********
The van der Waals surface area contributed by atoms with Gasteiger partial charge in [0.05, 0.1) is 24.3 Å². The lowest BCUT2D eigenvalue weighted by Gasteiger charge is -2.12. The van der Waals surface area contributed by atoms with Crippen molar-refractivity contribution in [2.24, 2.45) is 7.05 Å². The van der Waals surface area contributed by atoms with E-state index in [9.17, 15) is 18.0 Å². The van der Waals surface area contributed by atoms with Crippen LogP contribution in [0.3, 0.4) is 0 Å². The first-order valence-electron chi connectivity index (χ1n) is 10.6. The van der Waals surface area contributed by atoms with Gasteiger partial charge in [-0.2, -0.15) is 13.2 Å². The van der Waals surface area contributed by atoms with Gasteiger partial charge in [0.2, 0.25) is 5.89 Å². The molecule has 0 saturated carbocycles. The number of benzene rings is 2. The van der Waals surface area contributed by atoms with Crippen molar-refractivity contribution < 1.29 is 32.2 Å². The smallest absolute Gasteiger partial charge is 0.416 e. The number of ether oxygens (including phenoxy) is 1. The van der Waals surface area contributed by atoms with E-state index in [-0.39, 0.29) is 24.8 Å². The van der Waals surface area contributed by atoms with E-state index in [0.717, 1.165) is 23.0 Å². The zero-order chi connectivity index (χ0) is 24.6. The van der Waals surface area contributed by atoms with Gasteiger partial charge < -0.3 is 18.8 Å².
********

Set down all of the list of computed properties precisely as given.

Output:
The van der Waals surface area contributed by atoms with Gasteiger partial charge in [0.05, 0.1) is 24.3 Å². The lowest BCUT2D eigenvalue weighted by Gasteiger charge is -2.12. The van der Waals surface area contributed by atoms with Crippen molar-refractivity contribution in [2.24, 2.45) is 7.05 Å². The van der Waals surface area contributed by atoms with E-state index in [9.17, 15) is 18.0 Å². The van der Waals surface area contributed by atoms with Crippen LogP contribution in [0.3, 0.4) is 0 Å². The first-order valence-electron chi connectivity index (χ1n) is 10.6. The van der Waals surface area contributed by atoms with Gasteiger partial charge in [-0.2, -0.15) is 13.2 Å². The van der Waals surface area contributed by atoms with Gasteiger partial charge in [0.2, 0.25) is 5.89 Å². The molecule has 0 saturated carbocycles. The number of benzene rings is 2. The van der Waals surface area contributed by atoms with Crippen molar-refractivity contribution < 1.29 is 32.2 Å². The smallest absolute Gasteiger partial charge is 0.416 e. The number of ether oxygens (including phenoxy) is 1. The van der Waals surface area contributed by atoms with E-state index in [-0.39, 0.29) is 24.8 Å². The van der Waals surface area contributed by atoms with E-state index in [0.717, 1.165) is 23.0 Å². The zero-order chi connectivity index (χ0) is 24.6. The van der Waals surface area contributed by atoms with Gasteiger partial charge < -0.3 is 18.8 Å².